Business leaders call on Trump to concede election and begin transition
Blackstone CEO Stephen Schwarzman says the election’s outcome is very certain
New York — Business leaders, including many in New York’s finance world, are urging President Donald Trump to acknowledge Joe Biden as the winner of the US election and start a transition process.
A total of 164 executives signed an open letter, released on Monday, demanding that the Trump administration affirm that Biden has won the election and issue the paperwork required for his team to begin a transition. Doing so would make money and resources available to the incoming administration.
“Every day that an orderly presidential transition process is delayed, our democracy grows weaker in the eyes of our own citizens and the nation’s stature on the global stage is diminished,” according to the letter. “Withholding resources and vital information from an incoming administration puts the public and economic health and security of America at risk.”
Among the 164 are Goldman Sachs CEO David Solomon; BlackRock CEO Larry Fink; Jon Gray, president of private equity firm Blackstone; and George H Walker, CEO of money manager Neuberger Berman. Peter Grauer, chair of Bloomberg, also signed the letter, which was reported earlier by the New York Times.
Business leaders are growing more concerned that a delayed transition could slow efforts to manage the coronavirus pandemic and roll out new vaccines, which are critical for New York City’s return to financial health. Midtown offices are still largely empty, and local businesses are suffering as employers keep their workers home indefinitely.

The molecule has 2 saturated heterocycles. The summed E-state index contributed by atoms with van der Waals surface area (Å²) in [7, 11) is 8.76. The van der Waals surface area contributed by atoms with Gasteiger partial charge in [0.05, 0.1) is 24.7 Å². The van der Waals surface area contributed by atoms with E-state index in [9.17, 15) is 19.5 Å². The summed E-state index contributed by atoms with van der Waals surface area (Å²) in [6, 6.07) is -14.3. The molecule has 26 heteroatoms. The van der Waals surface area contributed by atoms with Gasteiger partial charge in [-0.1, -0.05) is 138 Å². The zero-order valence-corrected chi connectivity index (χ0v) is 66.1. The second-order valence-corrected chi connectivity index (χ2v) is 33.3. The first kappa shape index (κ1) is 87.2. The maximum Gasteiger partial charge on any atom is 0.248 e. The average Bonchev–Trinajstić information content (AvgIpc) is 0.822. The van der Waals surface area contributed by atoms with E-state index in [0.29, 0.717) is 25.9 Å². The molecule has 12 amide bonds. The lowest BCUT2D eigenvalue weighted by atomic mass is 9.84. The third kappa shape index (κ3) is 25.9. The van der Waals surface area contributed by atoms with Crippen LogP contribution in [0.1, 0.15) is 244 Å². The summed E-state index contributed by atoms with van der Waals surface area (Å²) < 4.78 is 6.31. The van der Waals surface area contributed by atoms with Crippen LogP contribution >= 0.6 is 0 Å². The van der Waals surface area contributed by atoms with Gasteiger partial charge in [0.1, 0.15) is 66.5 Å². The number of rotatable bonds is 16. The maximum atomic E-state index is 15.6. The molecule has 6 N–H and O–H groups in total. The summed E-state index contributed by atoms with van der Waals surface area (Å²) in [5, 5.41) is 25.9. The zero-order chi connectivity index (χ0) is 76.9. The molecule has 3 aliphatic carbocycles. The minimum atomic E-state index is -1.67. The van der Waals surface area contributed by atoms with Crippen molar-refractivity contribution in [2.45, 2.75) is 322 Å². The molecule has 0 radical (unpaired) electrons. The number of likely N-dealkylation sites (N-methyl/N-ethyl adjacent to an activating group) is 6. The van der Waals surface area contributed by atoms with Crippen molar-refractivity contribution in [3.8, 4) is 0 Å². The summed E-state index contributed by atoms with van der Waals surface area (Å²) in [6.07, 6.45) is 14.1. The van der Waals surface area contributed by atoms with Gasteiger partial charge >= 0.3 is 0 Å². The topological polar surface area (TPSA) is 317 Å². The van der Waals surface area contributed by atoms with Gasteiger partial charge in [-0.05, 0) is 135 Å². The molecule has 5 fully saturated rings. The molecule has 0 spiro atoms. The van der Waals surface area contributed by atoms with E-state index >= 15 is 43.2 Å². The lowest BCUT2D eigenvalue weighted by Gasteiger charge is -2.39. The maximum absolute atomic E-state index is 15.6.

One of Trump’s highest-profile supporters on Wall Street, Blackstone CEO Stephen Schwarzman, said on Monday that the election’s outcome was “very certain” and it was time for the president to move on from legal challenges to the vote. He isn’t listed among signers of the letter.
Before drafting of the letter, New York attorney-general Letitia James was asked to reach out to the city’s business leaders to discuss what might be done, according to the Times.
A group of Democratic state attorneys-general thought New York executives would “have influence in convincing Republicans around the country that this should be over, that the transition should be acknowledged, and that it was a frightening proposition that this would remain unresolved”, Kathryn Wylde, CEO of the Partnership for New York City, told the newspaper.
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